Past Three O'Clock

"Past Three O'Clock" (or "Past Three a Clock") is an English Christmas carol, loosely based on the call of the traditional London waits, musicians and watchmen who patrolled during the night, using a musical instrument to show they were on duty and to mark the hours.[1] The refrain dates from at least the early modern period, appearing in print in a 1665 supplement to John Playford's The Dancing Master.[2]

The words were written by George Ratcliffe Woodward (1848–1934) to the traditional tune "London Waits". Woodward added lines to the traditional refrain in a style characteristic of his delight in archaic poetry.[2] It was published in A Cambridge Carol Book: Being Fifty-two Songs for Christmas, Easter and Other Seasons in 1924.[3]

Numerous variations of the carol include an arrangement by William Llewellyn as a "quodlibet" for choir: London Waits (Past Three O'clock).[4]

Recordings of the carol include those by the Choir of Clare College, Cambridge,[5] the Choir of King's College, Cambridge, the Monteverdi Choir.,[6] the Renaissance Singers, James Galway and the National Philharmonic Orchestra[7] and The Chieftains on the album The Bells of Dublin, (1991). It features in the third movement of Patric Standford's A Christmas Carol Symphony (1978).[8]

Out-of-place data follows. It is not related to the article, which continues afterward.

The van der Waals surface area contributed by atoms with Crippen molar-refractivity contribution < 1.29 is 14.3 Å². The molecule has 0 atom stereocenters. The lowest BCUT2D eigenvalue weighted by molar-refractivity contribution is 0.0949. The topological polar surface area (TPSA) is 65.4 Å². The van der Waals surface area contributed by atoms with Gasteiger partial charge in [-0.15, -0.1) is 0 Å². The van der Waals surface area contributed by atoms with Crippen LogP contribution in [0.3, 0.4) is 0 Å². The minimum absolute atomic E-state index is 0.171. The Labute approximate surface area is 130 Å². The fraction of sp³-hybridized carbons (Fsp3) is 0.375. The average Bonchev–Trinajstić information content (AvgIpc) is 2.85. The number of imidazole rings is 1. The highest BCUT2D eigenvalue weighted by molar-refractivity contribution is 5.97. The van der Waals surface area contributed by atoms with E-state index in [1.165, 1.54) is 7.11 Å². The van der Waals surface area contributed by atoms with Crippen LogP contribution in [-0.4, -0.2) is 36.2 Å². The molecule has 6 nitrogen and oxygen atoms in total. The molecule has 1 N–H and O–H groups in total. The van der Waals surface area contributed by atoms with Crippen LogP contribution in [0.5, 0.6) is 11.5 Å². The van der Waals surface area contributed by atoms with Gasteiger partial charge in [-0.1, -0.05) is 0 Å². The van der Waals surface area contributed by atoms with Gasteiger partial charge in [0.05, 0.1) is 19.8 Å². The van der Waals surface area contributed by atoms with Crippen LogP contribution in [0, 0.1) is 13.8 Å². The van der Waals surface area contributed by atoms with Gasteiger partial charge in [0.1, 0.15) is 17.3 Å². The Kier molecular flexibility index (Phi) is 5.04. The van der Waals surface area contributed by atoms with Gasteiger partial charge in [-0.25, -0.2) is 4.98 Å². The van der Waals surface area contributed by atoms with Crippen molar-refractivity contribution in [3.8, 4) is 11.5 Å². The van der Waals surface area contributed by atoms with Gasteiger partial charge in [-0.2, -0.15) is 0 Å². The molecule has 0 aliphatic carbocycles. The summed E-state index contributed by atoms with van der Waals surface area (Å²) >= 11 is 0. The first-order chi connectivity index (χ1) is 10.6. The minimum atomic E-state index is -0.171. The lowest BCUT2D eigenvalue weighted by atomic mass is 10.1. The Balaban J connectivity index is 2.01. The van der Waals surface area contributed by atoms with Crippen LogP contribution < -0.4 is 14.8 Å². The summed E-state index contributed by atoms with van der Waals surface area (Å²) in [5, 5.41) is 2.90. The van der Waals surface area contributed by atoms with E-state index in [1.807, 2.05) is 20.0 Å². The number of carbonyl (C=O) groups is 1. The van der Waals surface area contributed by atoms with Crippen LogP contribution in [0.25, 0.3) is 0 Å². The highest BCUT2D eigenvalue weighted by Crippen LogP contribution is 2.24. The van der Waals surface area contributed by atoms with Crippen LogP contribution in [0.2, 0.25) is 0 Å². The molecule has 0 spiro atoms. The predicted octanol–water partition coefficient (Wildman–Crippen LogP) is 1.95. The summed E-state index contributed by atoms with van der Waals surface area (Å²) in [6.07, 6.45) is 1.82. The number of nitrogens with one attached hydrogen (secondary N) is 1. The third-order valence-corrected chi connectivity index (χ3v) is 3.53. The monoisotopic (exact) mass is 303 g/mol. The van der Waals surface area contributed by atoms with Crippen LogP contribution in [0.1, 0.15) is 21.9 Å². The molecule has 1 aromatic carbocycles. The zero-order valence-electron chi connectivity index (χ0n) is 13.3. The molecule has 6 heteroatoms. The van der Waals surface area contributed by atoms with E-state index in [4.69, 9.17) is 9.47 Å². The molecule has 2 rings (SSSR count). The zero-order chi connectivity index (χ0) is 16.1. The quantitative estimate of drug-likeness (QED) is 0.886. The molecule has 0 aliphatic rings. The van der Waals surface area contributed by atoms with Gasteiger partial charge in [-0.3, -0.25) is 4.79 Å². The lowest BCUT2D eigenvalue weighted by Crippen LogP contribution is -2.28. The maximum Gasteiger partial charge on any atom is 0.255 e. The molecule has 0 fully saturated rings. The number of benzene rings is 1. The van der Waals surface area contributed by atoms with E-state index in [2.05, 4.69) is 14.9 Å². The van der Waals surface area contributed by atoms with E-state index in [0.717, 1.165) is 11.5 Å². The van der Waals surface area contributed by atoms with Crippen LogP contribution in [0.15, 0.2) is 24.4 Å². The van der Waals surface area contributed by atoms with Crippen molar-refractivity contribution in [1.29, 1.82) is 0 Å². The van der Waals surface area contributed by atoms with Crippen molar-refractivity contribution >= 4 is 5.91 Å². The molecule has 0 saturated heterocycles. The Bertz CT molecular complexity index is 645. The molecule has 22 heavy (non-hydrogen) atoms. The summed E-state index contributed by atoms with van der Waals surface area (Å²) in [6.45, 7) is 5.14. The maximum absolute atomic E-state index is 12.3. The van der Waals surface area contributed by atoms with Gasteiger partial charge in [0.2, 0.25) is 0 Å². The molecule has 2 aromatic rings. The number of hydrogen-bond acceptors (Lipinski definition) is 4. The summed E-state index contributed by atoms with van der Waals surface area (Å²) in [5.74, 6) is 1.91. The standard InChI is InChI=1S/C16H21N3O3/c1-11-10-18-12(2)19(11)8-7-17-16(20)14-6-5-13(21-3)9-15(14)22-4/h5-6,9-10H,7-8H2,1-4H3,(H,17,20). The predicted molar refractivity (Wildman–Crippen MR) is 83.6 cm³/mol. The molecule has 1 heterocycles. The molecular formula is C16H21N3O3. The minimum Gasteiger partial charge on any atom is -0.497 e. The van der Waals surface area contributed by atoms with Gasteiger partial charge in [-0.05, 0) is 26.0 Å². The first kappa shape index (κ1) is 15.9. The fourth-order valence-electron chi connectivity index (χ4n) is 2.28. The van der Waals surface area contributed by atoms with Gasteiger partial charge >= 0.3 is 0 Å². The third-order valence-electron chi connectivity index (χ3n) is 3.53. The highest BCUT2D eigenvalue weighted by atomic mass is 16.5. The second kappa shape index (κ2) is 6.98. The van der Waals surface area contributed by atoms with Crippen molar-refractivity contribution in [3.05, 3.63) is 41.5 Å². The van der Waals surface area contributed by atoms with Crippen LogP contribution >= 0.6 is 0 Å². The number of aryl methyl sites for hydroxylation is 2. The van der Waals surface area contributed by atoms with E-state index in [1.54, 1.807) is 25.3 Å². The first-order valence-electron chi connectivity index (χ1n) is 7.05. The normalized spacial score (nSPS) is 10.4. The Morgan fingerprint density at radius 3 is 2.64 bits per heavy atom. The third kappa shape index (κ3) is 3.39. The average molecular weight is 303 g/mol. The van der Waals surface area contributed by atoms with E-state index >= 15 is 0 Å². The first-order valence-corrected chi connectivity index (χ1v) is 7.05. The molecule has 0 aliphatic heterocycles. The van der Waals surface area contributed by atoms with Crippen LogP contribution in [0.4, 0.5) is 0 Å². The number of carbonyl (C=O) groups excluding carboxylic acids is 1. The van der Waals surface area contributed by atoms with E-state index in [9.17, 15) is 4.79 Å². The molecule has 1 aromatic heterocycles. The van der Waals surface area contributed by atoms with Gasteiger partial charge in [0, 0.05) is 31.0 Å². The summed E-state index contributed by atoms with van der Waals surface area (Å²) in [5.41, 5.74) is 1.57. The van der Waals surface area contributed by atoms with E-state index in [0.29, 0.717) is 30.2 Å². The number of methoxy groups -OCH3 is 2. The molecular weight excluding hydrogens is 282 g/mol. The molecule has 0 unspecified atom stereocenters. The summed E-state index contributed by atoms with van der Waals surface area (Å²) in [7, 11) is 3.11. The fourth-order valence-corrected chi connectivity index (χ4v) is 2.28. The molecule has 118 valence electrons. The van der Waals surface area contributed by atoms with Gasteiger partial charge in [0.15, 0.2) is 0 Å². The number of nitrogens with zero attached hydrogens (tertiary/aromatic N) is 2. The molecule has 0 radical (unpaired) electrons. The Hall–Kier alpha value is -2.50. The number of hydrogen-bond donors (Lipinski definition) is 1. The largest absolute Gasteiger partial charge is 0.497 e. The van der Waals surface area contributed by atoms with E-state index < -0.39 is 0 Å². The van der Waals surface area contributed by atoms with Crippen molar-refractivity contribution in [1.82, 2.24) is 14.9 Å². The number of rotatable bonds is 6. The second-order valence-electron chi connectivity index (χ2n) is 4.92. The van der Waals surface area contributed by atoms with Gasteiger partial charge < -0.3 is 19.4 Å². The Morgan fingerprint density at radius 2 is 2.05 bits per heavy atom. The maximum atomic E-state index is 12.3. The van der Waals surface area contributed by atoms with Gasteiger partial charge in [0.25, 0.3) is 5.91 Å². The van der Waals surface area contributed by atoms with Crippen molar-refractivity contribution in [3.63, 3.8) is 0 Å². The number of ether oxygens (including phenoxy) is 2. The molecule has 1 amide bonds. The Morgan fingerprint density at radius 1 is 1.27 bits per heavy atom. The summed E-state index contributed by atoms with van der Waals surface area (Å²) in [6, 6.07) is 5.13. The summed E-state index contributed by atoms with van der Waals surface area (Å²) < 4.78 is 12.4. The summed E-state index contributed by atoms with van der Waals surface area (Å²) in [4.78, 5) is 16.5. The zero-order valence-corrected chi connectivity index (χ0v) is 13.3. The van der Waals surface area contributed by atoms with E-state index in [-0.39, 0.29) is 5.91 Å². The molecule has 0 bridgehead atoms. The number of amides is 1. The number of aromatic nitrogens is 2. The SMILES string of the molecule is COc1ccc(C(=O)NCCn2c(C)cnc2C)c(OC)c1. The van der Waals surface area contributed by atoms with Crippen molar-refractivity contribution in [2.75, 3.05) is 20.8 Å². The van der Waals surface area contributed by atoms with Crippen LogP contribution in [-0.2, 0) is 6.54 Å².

Popular music artists who have recorded the carol include Linda Ronstadt on the album A Merry Little Christmas (2000) and Chris Squire on the album Chris Squire's Swiss Choir (2007).

See alsoEdit


  1. ^ "Waits". Encyclopædia Britannica (11th ed.). 1911.
  2. ^ a b "Past Three O'Clock". Hymns and Carols of Christmas. Retrieved 24 January 2021.
  3. ^ London: Society for Promoting Christian Knowledge.
  4. ^ Novello and Co Ltd.
  5. ^ EMI: CDM 7 69950 2
  6. ^ Once As I Remember... Philips: 462050
  7. ^ James Galway's Christmas Carol at
  8. ^ "A Christmas Carol Symphony". Patric Standford homepage. Retrieved 24 January 2021.

External linksEdit